Rev. Gladys explained, “The women of the church and I go to the towns of the accused, and first we ask to meet with the town’s chief. The chief then calls the town’s elders together, and we explain that we are Christians. We explain that we have been working with the accused every day and that nothing has ever happened to us. We explain that we are a church, that Jesus loves everyone, and that we are hoping to build a relationship between the family and community members and the accused. The chief then calls the family members, and we go to visit in the family home. There, we learn the family relationships and work to restore communication between the children and their parent (the accused) who is removed from her home and her children.” It is often difficult for married children with spouses and children of their own to visit their parents or to live in the Gambanga camp to assist their accused mothers. Yet it is often possible to re-establish the home in another location relatively close to the families’ town. “Many children have been willing to move their homes in order to bring their mothers back from the camp to live with the family.”

Rev. Gladys’ work has been encouraging as I have begun visiting the Gnani camp. Dr. Seth Agidi, moderator of the General Assembly of the Evangelical Presbyterian Church, Ghana, gave only one directive to me when I met with him in Ho upon my departure for Saboba last September: “I hope you will be able to assist the people in the witches’ camps.” I visit the camp in Gnani (which is about a 1.5-hour motorcycle trip from Saboba) for at least 3 days every month. This June, I accompanied the program officers of both the Evangelical Presbyterian Disaster and Relief Agency (EPDRA) offices of Yendi and Saboba to the Gnani camp, where we listened to farmers — 14 men and 14 women — tell us about their experiences with agriculture.

“We have to ask local farmers to use their land. All of our own land is back in our towns, but we cannot return to farm there. We have borrowed land here in Gnani, and the location of the fields may be different from year to year. We cannot depend on the same piece of land each year, so we may not have enough information to be able to rotate the crops.” Reports of their harvests indicate that production is only about 1/5 the amount possible if proper fertilizers and planting methods are used. The EPDRA leaders are planning ways to assist these farmers produce a more plentiful harvest.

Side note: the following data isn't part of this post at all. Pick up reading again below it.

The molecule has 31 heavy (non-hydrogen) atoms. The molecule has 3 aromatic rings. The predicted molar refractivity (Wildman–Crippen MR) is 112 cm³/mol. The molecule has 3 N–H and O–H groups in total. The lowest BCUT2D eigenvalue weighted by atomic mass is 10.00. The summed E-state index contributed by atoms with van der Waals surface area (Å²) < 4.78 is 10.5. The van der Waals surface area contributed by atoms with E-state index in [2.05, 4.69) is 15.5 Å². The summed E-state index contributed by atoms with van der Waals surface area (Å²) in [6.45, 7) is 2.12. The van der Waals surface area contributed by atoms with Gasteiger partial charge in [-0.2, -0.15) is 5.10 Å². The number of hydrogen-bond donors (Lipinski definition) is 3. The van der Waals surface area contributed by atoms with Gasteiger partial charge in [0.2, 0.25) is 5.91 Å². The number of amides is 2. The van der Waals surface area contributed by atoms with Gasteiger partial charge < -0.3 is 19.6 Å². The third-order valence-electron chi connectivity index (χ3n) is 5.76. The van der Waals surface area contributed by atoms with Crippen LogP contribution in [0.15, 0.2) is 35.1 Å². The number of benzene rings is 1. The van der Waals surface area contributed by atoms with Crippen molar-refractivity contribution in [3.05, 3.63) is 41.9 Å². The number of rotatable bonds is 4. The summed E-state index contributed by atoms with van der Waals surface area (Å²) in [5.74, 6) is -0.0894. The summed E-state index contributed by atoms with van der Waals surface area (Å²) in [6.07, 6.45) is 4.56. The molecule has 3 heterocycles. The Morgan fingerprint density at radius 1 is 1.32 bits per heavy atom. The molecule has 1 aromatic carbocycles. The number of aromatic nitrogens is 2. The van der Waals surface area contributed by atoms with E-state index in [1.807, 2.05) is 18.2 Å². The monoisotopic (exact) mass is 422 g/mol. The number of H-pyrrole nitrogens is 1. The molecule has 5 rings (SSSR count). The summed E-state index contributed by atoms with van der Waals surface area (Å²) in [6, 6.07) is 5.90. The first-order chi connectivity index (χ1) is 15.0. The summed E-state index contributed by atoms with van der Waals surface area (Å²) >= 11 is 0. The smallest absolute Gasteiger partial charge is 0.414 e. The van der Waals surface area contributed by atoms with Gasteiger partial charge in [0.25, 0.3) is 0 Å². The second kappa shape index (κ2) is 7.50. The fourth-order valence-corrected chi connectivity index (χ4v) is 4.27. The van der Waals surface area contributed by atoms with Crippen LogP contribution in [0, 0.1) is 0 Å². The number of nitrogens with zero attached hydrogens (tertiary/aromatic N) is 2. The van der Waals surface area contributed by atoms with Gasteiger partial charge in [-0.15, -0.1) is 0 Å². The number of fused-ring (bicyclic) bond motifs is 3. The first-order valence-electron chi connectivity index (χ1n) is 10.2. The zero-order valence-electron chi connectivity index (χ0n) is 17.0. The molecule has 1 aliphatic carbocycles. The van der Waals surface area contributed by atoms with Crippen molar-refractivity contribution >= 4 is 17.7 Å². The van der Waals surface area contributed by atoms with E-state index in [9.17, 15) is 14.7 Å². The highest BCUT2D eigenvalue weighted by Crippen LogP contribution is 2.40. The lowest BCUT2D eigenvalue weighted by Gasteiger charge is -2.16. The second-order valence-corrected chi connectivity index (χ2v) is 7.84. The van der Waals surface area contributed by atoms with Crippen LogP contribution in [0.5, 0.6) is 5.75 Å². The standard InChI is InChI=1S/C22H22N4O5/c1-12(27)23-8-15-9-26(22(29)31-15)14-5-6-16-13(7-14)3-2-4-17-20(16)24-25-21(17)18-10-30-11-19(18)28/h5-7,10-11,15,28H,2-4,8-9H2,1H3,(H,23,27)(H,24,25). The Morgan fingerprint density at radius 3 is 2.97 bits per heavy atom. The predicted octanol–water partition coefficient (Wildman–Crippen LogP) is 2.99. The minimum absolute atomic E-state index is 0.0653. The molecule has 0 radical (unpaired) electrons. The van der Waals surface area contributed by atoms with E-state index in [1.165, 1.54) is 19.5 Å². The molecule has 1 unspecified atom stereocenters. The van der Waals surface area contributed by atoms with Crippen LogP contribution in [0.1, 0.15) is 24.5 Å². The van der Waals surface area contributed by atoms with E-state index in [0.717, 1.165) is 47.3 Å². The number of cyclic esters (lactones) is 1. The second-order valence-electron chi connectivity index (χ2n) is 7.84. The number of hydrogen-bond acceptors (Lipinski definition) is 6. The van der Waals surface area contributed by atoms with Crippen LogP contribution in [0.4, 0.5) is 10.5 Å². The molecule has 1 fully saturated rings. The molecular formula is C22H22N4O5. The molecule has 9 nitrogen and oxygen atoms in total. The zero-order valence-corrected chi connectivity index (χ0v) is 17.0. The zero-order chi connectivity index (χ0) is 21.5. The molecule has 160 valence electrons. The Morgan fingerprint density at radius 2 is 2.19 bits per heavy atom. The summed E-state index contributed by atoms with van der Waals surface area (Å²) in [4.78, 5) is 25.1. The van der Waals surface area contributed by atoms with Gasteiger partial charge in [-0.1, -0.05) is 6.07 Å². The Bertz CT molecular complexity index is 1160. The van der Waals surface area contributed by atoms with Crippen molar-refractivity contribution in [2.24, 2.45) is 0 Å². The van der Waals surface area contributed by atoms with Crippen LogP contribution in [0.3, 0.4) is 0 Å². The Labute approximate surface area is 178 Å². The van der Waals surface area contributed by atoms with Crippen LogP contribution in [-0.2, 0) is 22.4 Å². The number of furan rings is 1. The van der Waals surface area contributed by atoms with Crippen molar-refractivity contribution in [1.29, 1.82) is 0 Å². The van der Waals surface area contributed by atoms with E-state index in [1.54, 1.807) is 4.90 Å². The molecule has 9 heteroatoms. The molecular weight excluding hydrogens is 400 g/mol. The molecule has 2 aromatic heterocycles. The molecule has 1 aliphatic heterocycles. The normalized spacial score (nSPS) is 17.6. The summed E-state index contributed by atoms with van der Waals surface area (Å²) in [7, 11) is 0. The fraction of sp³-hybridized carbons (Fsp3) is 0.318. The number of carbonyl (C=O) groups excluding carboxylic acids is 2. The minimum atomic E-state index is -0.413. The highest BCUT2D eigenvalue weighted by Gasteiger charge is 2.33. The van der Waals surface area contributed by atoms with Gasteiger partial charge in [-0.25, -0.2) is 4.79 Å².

All the farmers present with us were in agreement that, should EPDRA find the resources to assist them, they would donate a portion of their harvest to be stored for food for the 50+ women in the camp who have no family members providing food for them. EPDRA leaders are currently writing an application for a Presbyterian Women’s Thank Offering grant to provide a sustainable agricultural program with leadership and field training for 50 families in the Gnani camp.

Thank you for the support that makes this partnership with the Presbyterian churches in Ghana possible. I could not be here without your prayers and your gifts to my sending and support. If you have not yet made a contribution in support of this partnership, please consider this. Please let me know if you have questions or concerns about the work or how the donations are used. In this season of farming, please also look ahead to planning support of Presbyterian Women’s Thank Offering. The Thank Offering grants help families, especially women and children, throughout the world.

We ask for your prayers for the people of the witches’ camps in Ghana and for our ability to be of assistance to them.

Love to you –